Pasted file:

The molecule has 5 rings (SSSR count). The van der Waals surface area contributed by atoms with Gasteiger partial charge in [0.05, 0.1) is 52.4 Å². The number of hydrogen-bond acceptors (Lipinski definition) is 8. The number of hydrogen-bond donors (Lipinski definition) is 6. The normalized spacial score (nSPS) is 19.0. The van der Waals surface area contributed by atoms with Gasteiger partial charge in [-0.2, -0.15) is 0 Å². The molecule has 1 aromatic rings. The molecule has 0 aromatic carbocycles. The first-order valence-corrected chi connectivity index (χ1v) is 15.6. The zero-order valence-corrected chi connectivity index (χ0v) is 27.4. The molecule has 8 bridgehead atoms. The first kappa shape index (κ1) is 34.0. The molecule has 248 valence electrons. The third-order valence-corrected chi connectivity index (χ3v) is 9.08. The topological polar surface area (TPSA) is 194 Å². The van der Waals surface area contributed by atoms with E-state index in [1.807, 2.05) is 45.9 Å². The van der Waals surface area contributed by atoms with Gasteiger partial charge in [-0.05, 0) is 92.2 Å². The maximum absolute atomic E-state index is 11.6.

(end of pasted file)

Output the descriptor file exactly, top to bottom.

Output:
The molecule has 5 rings (SSSR count). The van der Waals surface area contributed by atoms with Gasteiger partial charge in [0.05, 0.1) is 52.4 Å². The number of hydrogen-bond acceptors (Lipinski definition) is 8. The number of hydrogen-bond donors (Lipinski definition) is 6. The normalized spacial score (nSPS) is 19.0. The van der Waals surface area contributed by atoms with Gasteiger partial charge in [-0.2, -0.15) is 0 Å². The molecule has 1 aromatic rings. The molecule has 0 aromatic carbocycles. The first-order valence-corrected chi connectivity index (χ1v) is 15.6. The zero-order valence-corrected chi connectivity index (χ0v) is 27.4. The molecule has 8 bridgehead atoms. The first kappa shape index (κ1) is 34.0. The molecule has 248 valence electrons. The third-order valence-corrected chi connectivity index (χ3v) is 9.08. The topological polar surface area (TPSA) is 194 Å². The van der Waals surface area contributed by atoms with E-state index in [1.807, 2.05) is 45.9 Å². The van der Waals surface area contributed by atoms with Gasteiger partial charge in [-0.05, 0) is 92.2 Å². The maximum absolute atomic E-state index is 11.6.